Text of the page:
Architect - Finding an Architect
So maybe you like drawing out plans - and you should. Sit with your building
dimensions, and a pad of graph paper and play junior architect yourself.
But before you finish this project, you will probably hire a real architect.
Much like we talked about in the Permits Page,
there are lots of rules that must be followed, and architects get paid
to know and follow the rules.
These will vary by city to city, and having an architect that knows the
laws and requirements will probably save you a ton of money in the long
run. There are requirements on how much light you need in your facility,
and energy requirements for the amount of insulation, the efficiency of
the lights, ac units, etc. An architect will know and understand the ADA
(Americans with Disabilities Act) rules. Your bathroom sinks must be a
certain height. You must have doors that are a certain width, hallways
must be so wide - you can't use steps unless you have handicapped ramps
also, these ramps must have a certain pitch and finish, you must have
so many handicapped parking spots, etc.
I know you're probably thinking that someone in a wheel chair will not play paintball, but people in wheelchairs play basketball, go scuba diving, etc, and even if no one ever does want to play, it is the law that your facility must be set up so they could if they wanted to. And the fines and penalties can be huge. And all it would take is one person in a wheel chair to file a complaint - and your field would get shut down until it could be proven to be ADA compliant.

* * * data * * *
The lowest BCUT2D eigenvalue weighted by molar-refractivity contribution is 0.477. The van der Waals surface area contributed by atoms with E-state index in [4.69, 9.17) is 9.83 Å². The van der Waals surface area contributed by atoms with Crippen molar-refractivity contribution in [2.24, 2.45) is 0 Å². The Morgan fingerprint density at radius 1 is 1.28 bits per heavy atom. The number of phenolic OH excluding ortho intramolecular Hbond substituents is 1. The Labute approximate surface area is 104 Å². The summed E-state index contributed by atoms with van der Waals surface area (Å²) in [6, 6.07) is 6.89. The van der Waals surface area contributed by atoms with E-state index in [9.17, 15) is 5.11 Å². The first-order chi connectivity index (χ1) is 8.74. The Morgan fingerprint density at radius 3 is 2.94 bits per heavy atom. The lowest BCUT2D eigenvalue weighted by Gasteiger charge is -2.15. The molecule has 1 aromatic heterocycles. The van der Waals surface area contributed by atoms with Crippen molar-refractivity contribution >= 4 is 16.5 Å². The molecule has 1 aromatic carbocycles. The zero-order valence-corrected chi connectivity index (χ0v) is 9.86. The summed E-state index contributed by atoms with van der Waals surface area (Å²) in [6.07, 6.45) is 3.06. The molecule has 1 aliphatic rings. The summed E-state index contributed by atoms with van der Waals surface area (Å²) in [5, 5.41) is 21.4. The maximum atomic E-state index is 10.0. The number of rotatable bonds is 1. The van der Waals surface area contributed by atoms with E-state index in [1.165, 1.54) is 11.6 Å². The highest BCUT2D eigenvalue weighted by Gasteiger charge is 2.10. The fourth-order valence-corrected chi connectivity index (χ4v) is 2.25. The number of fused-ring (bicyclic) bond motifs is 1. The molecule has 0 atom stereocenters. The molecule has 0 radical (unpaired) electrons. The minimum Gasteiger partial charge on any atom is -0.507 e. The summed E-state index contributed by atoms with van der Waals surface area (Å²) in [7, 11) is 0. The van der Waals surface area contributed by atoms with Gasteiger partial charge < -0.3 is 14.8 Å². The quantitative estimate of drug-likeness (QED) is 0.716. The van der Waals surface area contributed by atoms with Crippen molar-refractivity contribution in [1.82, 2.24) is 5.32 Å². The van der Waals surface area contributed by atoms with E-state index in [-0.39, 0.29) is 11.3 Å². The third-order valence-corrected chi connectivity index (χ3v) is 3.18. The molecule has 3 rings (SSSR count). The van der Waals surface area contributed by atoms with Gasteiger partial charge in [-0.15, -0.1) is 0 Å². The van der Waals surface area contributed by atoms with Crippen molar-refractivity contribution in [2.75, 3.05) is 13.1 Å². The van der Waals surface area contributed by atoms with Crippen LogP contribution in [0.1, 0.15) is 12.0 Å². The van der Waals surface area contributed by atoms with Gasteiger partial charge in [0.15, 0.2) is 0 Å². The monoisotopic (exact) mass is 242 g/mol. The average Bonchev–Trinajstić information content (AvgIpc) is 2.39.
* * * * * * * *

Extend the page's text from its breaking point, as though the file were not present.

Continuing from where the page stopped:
And the bathrooms and staging areas have to meet requirements, and it's very realistic that a parent might want to watch their child play, and they may have a disability. So make sure this stuff is covered.
The amount of research you would have to do to figure out all this info that a good architect would know instantly would be staggering. And if you use an architect, you won't have to worry as much when the city comes through for their final inspection, then tells you your bathrooms are not compliant and need to be torn out, and start again, or your hallways are 2 inches too narrow.
And the city will want a copy of the architectural drawings in order to
grant the work permits you need to do any of this work. So get an architect,
and have him work with the city and your general contractor - and in the
long run - you'll save yourself a pile of money, time and trouble.
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In my first field, the architect bill for both outside parking, and internal finish out, came to only about $3,000 as our finish out was very simple. And with a few things he pointed out verses my initial self done drawings, the architect saved me way more than that in mistakes I would have made.
So even though I've been through the process, I again used an architect when designing my second field that we are working on now. Again, I started the basic design I wanted to use from experience, but then working with the architect, we ironed out the details, legal requirements, efficiency of space, etc.
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